The Paris Review // Redesign with Strick & Williams
Since its inception in 1953, The Paris Review has been a standard-bearer for literary writing. Their website has not.
The TPR team needed a site design that encouraged readership of its archives, enhanced the overall reading experience, and increased ad and subscription revenues.
After competitive research, initial comparative user testing, and a content audit of the site, we found the problem. The Paris Review suffered from a sort of operations solipsism. Content was categorized by internal divisions (blog, media, magazine, archive). Additionally, images of the physical magazine weren’t accurately conveyed online. It’s rather hefty. Users couldn’t see the value.
New product shots replaced old imagery. Shots were now angled to show the cover as well as the thickness of the spine. New users could see what they were paying for -- closer to a book than a magazine. Unaffiliated also reconfigured the homepage content, previously reserved for blog entries, so daily items expressed the full breadth of the magazine. Archives were no longer lost to new users.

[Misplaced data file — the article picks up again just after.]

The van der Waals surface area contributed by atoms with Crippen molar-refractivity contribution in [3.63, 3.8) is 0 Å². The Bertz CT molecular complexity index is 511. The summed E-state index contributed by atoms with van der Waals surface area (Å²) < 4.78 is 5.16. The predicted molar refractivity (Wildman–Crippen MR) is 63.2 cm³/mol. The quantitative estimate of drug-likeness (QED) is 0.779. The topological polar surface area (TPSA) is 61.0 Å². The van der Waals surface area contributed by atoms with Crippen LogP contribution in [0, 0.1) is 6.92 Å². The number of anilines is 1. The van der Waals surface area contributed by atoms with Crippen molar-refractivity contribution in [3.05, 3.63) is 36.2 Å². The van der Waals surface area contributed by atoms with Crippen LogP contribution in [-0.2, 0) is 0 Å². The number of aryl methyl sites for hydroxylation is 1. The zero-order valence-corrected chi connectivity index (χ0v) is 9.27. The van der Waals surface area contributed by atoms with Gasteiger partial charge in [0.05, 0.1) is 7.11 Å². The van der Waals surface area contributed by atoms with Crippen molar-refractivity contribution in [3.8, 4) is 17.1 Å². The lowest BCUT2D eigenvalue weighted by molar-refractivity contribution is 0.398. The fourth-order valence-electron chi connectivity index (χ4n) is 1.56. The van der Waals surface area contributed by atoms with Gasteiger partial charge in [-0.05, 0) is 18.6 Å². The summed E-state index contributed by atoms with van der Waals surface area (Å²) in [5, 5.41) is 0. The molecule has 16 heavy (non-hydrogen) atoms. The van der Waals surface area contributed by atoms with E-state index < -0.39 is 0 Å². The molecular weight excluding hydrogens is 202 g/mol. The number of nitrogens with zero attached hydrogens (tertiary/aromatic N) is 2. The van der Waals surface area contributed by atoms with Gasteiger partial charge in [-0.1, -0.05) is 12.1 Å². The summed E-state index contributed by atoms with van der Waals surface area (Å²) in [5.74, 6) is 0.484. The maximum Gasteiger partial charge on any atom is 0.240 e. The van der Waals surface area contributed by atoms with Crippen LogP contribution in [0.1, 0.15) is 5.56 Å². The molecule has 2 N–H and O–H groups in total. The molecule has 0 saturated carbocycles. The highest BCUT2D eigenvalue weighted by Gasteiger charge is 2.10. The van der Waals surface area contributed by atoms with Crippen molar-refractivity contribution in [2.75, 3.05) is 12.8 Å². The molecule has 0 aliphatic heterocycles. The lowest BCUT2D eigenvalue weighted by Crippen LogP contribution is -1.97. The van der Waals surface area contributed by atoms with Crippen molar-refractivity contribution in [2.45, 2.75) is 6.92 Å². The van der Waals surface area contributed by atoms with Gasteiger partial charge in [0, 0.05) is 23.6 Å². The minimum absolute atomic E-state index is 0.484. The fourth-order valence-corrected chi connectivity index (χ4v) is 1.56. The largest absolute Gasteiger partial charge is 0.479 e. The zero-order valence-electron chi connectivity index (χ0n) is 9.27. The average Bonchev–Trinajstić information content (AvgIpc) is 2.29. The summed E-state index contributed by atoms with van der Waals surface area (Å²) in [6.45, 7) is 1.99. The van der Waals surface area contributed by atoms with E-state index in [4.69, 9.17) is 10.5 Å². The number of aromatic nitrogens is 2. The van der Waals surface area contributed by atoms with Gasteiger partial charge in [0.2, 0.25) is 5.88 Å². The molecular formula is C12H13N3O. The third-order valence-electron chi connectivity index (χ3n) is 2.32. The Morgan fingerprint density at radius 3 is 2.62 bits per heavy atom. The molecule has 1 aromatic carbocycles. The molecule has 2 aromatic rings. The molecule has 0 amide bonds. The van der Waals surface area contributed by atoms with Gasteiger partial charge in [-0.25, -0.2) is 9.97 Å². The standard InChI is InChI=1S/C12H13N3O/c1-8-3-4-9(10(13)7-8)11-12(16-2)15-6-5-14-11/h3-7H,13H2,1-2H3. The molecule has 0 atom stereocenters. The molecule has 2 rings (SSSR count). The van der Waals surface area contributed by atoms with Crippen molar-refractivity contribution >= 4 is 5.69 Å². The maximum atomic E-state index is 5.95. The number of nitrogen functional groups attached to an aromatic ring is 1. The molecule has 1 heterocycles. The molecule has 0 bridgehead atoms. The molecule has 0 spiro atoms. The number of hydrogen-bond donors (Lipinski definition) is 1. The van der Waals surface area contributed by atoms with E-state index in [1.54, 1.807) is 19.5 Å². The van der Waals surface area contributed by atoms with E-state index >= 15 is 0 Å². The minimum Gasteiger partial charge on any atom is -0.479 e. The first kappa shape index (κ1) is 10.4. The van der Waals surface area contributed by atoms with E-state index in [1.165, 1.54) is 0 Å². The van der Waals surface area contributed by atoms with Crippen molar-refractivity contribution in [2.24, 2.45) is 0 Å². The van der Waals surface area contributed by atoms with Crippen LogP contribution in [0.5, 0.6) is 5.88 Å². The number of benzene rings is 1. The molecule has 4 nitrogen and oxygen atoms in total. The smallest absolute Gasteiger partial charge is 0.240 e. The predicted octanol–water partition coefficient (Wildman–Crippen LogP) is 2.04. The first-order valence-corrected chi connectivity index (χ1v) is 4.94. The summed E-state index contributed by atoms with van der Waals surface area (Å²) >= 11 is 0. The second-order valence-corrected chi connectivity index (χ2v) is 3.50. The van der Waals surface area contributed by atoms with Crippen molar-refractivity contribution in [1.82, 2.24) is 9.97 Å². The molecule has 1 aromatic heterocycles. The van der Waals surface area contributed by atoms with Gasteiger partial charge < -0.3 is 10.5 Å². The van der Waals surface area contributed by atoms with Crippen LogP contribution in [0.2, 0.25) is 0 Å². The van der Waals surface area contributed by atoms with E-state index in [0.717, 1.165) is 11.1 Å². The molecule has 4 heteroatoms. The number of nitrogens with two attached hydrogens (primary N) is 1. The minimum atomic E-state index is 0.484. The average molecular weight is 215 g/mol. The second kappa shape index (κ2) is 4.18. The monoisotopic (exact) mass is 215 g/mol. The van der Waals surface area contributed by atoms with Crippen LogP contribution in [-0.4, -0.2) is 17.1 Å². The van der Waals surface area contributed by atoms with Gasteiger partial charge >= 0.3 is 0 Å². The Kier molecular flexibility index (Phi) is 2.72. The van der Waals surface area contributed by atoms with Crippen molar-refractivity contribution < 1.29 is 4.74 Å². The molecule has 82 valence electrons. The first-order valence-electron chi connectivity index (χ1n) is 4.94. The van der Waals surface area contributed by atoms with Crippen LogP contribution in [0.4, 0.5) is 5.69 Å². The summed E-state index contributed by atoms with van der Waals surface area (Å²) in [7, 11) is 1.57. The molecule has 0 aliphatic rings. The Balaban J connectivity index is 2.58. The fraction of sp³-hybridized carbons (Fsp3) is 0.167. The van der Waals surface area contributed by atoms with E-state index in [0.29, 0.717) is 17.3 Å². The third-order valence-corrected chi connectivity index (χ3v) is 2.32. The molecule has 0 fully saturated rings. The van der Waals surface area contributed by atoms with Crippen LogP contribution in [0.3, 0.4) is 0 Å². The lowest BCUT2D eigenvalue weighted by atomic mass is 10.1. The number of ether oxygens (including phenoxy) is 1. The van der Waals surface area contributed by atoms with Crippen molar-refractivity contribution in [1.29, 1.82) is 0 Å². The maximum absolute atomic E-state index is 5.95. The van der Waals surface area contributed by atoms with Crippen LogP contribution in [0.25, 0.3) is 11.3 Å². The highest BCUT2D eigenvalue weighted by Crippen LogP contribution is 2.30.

The new design is now a year old. It has exceeded expectations. Page views have increased by 46% from the previous year, newsletter subscription is up to 82%, and the daily average of magazine subscriptions has increased by 191%.
- Preliminary User Observation
UX & IA
- Competitive UI/UX Analysis
- Sitemaps & Wireframes
- Interactive Prototypes